We’re Being Conditioned To Misuse Stock Photos In Design

Do a search on Google and when the results come up, click on every website on the first page. All of the websites will look the same. The top of the page will either have a giant slider or stock photo, there will be some kind of popup (or three), and you’ll find a web form to sign up for a freebie of some sort in the sidebar.

There’s nothing wrong with using a standard layout if it’s effective, but today’s websites are using unreasonably large sliders and stock photos that dip far below the fold, even on a desktop computer. They’re not just obnoxiously large; they’re also irrelevant to the content on the page.

Why has this element of bad web design become a popular design element?

The real reason for the proliferation of gigantic stock photos

Cause and effect can be tricky to differentiate. Often, effects are mistakenly seen as cause, and vice versa. At first glance, it appears that people are intentionally choosing to display these gigantic stock photos on their website. After all, most business owners subscribe to stock photo websites. However, there’s more to the story, and it begins with the rising popularity of templates.

Templates have conditioned people toward stock photos

Templates are a fantastic tool for any business. They’re affordable, easy to install, and easy to customize, especially when you’re using a platform like WordPress. However, templates are also limiting, because you can’t design outside of their existing structure.

When you browse websites that sell beautiful templates, you’ll notice those templates display beautiful photographs that make the template look amazing. These photographs are what sell the template. In other words, designers know how to market their templates and pay top dollar to use stunning photographs in their template demos.

Since the template designer doesn’t have the rights to distribute those beautiful stock photos, their template downloads don’t come with those photos, often to the dismay of the buyer. The buyer is then required to find his or her own stock photo, and will usually settle for something free or cheap. Unfortunately, cheap photos bring down the quality of the template when displayed in an area designed for stunning beauty.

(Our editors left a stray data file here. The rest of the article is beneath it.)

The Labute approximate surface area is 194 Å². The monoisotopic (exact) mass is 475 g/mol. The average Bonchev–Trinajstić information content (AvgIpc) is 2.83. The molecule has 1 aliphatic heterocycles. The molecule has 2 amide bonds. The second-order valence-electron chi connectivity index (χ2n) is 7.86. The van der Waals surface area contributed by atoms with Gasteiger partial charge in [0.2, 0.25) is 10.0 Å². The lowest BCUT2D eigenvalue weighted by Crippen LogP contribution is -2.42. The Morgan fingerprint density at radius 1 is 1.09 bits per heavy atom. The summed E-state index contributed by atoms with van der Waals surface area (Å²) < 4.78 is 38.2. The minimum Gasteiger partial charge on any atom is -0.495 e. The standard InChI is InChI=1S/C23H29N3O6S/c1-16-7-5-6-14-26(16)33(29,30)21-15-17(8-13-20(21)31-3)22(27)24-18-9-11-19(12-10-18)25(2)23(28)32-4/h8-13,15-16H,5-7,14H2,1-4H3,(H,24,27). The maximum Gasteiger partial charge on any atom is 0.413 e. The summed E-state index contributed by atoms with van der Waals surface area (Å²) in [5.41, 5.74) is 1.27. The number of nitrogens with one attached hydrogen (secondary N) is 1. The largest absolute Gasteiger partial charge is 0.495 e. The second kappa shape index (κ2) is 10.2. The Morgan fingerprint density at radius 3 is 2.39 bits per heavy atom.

Now we’ve got a world full of businesses buying premade templates, which tells designers to keep producing more of the same kinds of templates. Designers will copy the hottest selling design and that’s why the web is filled with websites that all look the same. If fast selling designs have a gigantic stock photo that takes up the whole screen, that’s what other designers will create, too.

Templates encourage using irrelevant photos

Hundreds of businesses in the IT world display stock photos of smiling people wearing wireless headsets, wearing a suit engaged in a meeting, or holding a briefcase while jumping in the air. These photos may look fun, but they don’t support the message of any business. Those kinds of photos are created by photographers who want to sell their photos. In other words, they’re marketing gimmicks, not marketing assets.

Websites should only use images if they support the content on the page, and reinforce the information for the visitor. The imagery should be customized to the content, or it shouldn’t exist at all.

For example, every graphic displayed on this website discussing worker’s compensation is specifically designed to support the content. Where there’s a packet of paper intended to represent the process for filing a claim, they’ve customized it with their information. Where there’s an image of a phone, they’ve customized the information displayed on the screen.

These images may have started as stock images, but they’ve been customized to be relevant to the content on the page.

We can’t exactly blame the template designers

Although templates create a subconscious obligation to use stock photos, even if it means selecting photos that don’t actively support the content, it’s not really the designer’s fault. We live in a world that supports and promotes a DIY website, and the value of hiring a true designer has been lost.

If you’re going to use a template to save money, at least throw some cash at a graphic designer to help you customize your imagery. Your visitors may not say anything, but they’ll certainly notice the difference.

Written by Jenna Cyprus

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